updated 10/11/2006 3:58:39 PM ET 2006-10-11T19:58:39

The Supreme Court on Wednesday debated the case of an accused murderer whose conviction was thrown out because the victim’s family wore buttons bearing a picture of their loved one to the trial.

The justices waded into issues of defendants’ rights, struggling with the question of whether the buttons visible to the jury in the case of Matthew Musladin denied him a fair trial or were a harmless expression of grief. The state of California is seeking to reinstate Musladin’s conviction.

In another case, the justices considered when a judge’s discretion to impose additional time behind bars violates a convict’s constitutional rights.

In the buttons case, some of the justices seemed uncertain about how to proceed.

There is “a pretty darn good argument” the buttons risked the defendant’s right to a fair trial, said Justice David Souter. At the same time, Souter asked, “what am I to make” of the fact that not a single court has ruled on a similar set of circumstances? Souter questioned where the constitutional line would be drawn.

What if the buttons said “Hang Musladin?” Souter asked.

Justice Antonin Scalia said the message of the buttons in the Musladin case did not point to the defendant as the killer. Scalia said the circumstances might be different if the victim’s family had worn the buttons to a sentencing phase of a trial where the defendant had already been convicted.

Accused says he shot in self-defense
Musladin said he acted in self-defense in the shooting death of Tom Studer, the fiancé of Musladin’s estranged wife. Studer was shot twice, the second time as he lay under his truck in an attempt to escape the gunfire.

California Attorney General Bill Lockyer told justices in court papers that the appeals court ignored a federal law requiring federal courts to be highly deferential to state judgments in murder cases.

Musladin was sentenced to 32 years to life in prison.

In the other case, the lawyer for a former California police officer told justices that the state’s sentencing law violates a defendant’s Sixth Amendment right to a jury trial. John Cunningham, his attorney said, should have been sentenced to 12 years in prison after a jury convicted him of sexually abusing his son.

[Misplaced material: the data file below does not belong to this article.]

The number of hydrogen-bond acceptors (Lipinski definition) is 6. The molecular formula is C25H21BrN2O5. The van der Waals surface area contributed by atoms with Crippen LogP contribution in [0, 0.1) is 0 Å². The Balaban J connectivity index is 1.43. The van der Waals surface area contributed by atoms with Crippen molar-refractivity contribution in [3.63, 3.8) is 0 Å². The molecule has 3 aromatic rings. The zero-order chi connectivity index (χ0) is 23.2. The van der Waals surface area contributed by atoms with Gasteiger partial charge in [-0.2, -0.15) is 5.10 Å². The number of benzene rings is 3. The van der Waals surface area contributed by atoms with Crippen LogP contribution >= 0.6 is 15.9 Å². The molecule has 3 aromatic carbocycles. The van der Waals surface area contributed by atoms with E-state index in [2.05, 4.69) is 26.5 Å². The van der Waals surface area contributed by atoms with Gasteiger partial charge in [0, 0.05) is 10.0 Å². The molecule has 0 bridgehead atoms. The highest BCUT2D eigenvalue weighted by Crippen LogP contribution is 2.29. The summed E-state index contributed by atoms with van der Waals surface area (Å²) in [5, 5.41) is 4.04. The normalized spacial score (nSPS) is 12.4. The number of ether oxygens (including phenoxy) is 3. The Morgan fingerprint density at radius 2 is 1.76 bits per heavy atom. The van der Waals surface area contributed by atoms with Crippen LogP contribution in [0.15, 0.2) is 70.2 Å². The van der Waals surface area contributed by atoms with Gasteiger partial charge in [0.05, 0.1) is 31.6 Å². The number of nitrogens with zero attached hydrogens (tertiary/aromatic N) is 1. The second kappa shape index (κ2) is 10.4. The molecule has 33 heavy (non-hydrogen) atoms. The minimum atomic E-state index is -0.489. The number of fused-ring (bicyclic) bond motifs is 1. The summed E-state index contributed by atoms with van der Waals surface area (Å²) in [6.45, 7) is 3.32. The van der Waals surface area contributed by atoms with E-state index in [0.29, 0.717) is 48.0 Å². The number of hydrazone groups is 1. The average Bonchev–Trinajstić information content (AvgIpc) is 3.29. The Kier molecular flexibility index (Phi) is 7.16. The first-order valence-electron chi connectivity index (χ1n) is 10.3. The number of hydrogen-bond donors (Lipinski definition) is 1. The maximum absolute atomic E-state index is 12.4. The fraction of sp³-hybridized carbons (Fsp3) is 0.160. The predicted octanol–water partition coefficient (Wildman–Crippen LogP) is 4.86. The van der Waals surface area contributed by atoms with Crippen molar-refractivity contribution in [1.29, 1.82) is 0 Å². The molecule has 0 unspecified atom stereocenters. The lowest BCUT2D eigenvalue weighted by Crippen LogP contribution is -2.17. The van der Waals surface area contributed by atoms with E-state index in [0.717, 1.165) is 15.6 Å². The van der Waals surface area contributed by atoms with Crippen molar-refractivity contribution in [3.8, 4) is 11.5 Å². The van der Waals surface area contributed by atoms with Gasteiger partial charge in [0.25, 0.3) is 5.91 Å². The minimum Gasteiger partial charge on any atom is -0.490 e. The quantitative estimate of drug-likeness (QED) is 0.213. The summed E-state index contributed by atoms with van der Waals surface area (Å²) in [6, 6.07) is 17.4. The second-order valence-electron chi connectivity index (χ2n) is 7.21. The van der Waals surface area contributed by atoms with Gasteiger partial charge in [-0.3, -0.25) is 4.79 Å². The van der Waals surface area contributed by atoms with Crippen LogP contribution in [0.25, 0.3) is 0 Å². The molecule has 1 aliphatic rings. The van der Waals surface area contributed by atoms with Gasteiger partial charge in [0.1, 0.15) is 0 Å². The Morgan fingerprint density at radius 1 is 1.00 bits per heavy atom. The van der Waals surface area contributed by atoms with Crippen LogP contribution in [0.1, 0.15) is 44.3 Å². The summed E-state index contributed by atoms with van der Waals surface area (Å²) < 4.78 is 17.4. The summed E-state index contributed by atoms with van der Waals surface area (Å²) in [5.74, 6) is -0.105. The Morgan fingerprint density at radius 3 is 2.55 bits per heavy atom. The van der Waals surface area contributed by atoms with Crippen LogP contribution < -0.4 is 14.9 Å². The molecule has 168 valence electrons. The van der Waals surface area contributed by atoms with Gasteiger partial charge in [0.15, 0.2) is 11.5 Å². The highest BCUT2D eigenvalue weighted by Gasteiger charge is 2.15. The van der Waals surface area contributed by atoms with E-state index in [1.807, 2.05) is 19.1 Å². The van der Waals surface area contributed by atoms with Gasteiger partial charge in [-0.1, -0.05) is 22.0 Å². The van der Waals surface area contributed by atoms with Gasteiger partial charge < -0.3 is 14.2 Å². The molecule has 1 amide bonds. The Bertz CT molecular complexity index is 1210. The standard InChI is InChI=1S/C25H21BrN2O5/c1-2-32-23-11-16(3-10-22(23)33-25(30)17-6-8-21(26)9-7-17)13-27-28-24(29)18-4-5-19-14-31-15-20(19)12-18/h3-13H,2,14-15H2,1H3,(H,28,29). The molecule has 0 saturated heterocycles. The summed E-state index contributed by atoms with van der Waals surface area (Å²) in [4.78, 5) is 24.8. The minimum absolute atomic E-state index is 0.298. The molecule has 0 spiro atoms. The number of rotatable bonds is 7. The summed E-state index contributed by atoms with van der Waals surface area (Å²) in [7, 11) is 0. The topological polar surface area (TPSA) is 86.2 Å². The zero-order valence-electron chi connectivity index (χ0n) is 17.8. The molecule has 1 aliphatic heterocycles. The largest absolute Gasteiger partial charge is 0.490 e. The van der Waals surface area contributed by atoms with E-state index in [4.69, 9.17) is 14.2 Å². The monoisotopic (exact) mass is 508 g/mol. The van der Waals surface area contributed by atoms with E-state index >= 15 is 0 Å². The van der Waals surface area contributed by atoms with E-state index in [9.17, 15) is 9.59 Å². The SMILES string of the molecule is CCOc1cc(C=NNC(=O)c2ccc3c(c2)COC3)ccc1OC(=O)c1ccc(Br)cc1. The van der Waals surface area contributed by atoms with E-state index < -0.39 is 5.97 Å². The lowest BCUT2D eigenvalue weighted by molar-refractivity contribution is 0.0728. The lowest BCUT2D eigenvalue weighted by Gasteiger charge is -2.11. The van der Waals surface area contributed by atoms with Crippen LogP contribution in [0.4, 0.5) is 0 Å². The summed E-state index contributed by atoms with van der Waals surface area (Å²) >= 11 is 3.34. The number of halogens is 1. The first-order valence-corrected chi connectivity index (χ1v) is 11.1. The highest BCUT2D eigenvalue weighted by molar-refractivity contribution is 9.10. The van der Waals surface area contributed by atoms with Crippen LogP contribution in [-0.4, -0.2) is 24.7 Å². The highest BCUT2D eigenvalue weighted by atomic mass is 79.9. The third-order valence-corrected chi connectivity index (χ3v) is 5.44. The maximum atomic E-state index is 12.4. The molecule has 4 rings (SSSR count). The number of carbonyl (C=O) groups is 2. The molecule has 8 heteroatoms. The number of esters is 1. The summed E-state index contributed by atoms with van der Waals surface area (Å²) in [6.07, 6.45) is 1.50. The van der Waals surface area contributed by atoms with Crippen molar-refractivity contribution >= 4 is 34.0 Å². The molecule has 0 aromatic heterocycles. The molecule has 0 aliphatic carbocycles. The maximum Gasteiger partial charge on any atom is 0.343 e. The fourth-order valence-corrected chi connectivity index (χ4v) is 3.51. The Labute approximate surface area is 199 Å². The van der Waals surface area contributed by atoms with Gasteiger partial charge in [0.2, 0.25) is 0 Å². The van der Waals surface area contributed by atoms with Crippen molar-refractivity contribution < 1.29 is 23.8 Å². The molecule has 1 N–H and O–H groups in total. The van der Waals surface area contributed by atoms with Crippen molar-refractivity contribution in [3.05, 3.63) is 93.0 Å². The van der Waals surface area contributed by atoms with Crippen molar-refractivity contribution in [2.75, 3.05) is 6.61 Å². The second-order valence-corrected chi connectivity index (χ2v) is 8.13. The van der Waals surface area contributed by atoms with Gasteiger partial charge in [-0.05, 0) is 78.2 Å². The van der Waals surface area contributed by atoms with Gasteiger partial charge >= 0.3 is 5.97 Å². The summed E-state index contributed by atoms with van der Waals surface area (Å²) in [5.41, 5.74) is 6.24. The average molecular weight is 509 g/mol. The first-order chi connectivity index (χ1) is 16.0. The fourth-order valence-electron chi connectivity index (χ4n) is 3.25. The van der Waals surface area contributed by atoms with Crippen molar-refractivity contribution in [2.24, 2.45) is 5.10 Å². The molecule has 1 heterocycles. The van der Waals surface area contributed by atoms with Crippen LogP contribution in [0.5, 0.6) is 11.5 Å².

Instead, the trial judge tacked on four additional years in prison based on facts that were not considered by the jury, Peter Gold, Cunningham’s lawyer said.

In two major rulings since 2004, the Supreme Court has said that systems that allow judges alone to decide facts that lead to longer prison terms violate the Sixth Amendment right to a jury trial.

California law provides for three possible sentences and prescribes the middle option unless a judge finds reason to increase or reduce prison time. In Cunningham’s case, the judge decided that the child’s vulnerability and the father’s abuse of trust justified the longest possible sentence.

Crossing from a state to a federal system
The sentence fits with the recent court rulings because it is in the range set out in the law, California Deputy Attorney General Jeffrey Laurance said. In addition, California’s Supreme Court has interpreted the state law to conform with the U.S. high court rulings, Laurance said.

Chief Justice John Roberts, who was not on the court for the earlier rulings, picked up on that point in questioning Cunningham’s lawyer. “What troubles me about your case is that California’s system looks a lot like the federal system” as the Supreme Court modified it last year, Roberts said.

Justices also appeared concerned with the effect their decision would have on California’s large prison population and those in other states.

Thousands of sentences in California could be affected by the outcome. Nine other states, including Illinois and Texas, are urging justices to uphold California’s sentencing law.

The cases are Thomas L. Carey v. Mathew Musladin, 05-785, and Cunningham v. California, 05-6551.

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